I Always Used to Pick Unnecessary Fights With My Partner — Here’s How I Finally Stopped


It hasn’t been easy. However much you love your partner, living with another human during a pandemic has been testing, to say the least. I’ve learnt a lot about myself (and him!), which I could probably have waited a few more years to deal with.

But hey, I’m grateful for the experience.

We’ve done the relationship thing in a different order. We’ve dealt with (a lot) of the serious sh*t in the first two years of our relationship, and now, we get to do fun things like go on dates outside of the house, mingle with each other’s friends and get dressed up and go to parties.

Although I could go on about how proud I am that we’ve made it through this together (and I am very proud), I’d be lying if I didn’t acknowledge the tough times. Lockdowns have a way of bringing out the worst in people — understandably — and when we found ourselves feeling cooped up, I have to admit we did take it out on each other.

Having unnecessary fights are actually sometimes necessary, so that you can come out the other side and realise how unnecessary they were. Usually, when you’re feeling frustrated, you take it out on a bowl of ice cream and rom-com, but when there’s someone else there, it can be super easy to be annoyed at them, just ’cause.

And, as we’re well and truly in the holiday season, I know it can be a particularly easy time to pick fights. But after the year we’ve had, don’t you think we all deserve to have a nice, stress-free break? Well, I think we do.

So, because of that, I’ve put together a list of all the little tips and tricks I’ve learnt over the past two years that have helped me steer clear of petty fights with my boo. You’re welcome!

Remember That This Feeling Will Pass

You might be feeling super mad right now. Maybe your partner hasn’t done the dishes for a week, or they keep leaving empty toilet rolls on the dispenser. Maybe you’ve told them you’d like it if they did these things, and they seem to have not listened. It’s very understandable to be mad about it, but it’s important to remember that this current feeling of extreme annoyance will settle. It might not go away completely, but trust me, your boo is way more likely to take your feelings on board if you’re not fuming when you tell them. Take a minute, calm your nerves, do the thing you want done and try to move on from angry feelings. Remember: these feelings impact you the most.

Understand Your Own Expectations

We all have these expectations of the people that we choose to be with, which are sometimes unrealistic and unfair. No one you ever date will be perfect in every way, and everyone is learning. You want others to be patient with you, so you’ve got to be patient in return. If you have an expectation that isn’t being met, it can be really therapeutic to do some self-reflection and see if you can find where this expectation comes from. If you can understand it, then you’ll likely put less pressure on it and be able to better explain it to your boo. Through understanding your expectations, try to take responsibility of them. This can be super hard to do, but no one can read your mind and no one knows your history with this particular expectation. It’s yours, and if you really can’t deal without it, then you need to find an approachable way to talk about it.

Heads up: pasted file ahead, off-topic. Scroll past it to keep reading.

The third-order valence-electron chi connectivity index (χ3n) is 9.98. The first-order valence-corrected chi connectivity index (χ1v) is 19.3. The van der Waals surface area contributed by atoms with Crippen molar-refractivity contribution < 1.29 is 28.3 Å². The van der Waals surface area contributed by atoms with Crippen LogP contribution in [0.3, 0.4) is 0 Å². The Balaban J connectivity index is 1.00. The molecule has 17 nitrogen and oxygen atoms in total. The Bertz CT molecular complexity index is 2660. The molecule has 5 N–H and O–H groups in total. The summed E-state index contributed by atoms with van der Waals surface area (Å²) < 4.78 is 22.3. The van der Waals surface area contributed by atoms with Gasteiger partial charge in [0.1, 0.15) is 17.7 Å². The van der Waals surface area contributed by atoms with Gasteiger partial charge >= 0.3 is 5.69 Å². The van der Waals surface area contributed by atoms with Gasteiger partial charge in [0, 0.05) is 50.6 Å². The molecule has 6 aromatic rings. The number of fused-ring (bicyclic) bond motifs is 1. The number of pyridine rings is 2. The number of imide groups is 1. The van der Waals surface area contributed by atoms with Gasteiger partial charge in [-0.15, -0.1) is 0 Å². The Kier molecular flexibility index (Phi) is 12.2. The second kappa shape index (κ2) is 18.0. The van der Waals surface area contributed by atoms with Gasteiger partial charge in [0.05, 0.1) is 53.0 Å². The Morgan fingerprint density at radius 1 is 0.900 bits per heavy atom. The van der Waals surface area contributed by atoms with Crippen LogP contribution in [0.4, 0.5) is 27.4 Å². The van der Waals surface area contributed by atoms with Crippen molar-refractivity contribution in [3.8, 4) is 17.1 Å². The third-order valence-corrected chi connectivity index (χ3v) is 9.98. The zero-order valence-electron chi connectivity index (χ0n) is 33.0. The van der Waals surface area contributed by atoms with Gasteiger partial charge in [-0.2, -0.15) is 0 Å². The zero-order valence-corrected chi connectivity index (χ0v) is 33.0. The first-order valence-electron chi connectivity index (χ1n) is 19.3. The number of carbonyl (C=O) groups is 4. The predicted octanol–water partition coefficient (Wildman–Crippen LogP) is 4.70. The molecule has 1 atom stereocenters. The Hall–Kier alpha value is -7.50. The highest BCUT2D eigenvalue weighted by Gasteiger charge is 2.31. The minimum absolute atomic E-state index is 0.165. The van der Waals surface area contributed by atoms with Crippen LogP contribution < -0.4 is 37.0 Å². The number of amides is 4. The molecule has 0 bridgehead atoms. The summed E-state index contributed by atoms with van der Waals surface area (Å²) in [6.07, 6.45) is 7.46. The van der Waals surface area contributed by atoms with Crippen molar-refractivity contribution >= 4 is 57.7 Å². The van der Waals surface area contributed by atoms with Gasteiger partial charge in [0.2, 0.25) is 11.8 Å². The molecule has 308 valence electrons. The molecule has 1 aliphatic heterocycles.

Take Some Alone Time

Sometimes it can be scary to take alone time, because walking away can feel like you’re giving up on each other or ending things on “bad terms”. But alone time can actually be very beneficial, especially if you’ve just started to argue. Alone time gives you space to reflect on what you want to say, and whether the issue at hand is actually as big as it feels. It’s also a really empowering way to get through an argument, because it reminds you that independence is important, and that there are two sides to each argument. Try to take some time alone in a considerate way. Don’t just storm out of the room and slam the door. Level your emotions, and ask them if it’s okay for you to both take some time and come back to the conversation in a bit.

Don’t Be Afraid of Silence

Silence is actually really healthy in a relationship, but this is something I didn’t always know. I am the kind of person who feels the need to fill space with words, and I used to take silence as passive-aggressiveness. But silence is really powerful. You might be angry at each other but are silent, which is okay — silence is better than saying things you don’t mean. Try not to take silence as a negative thing. If your partner just wants some silence, respect that. They probably just need a little bit of space, which is often a reflection of them, and relationships can get a bit claustrophobic for everyone.

Vent to an Outside Source

If you need to let your frustration out, call upon a confidante to help you. We all have that friend or family member we can vent to, and sometimes all you need to do is get it off your chest, get some outside perspective, and move right along. Outside sources can help you to see what’s really going on — you might actually be having some irrational thoughts and feelings — and they can also validate your feelings, but put them into perspective. You don’t need to discuss every moment of frustration with your partner. More often than you think, things can be resolved within yourself.

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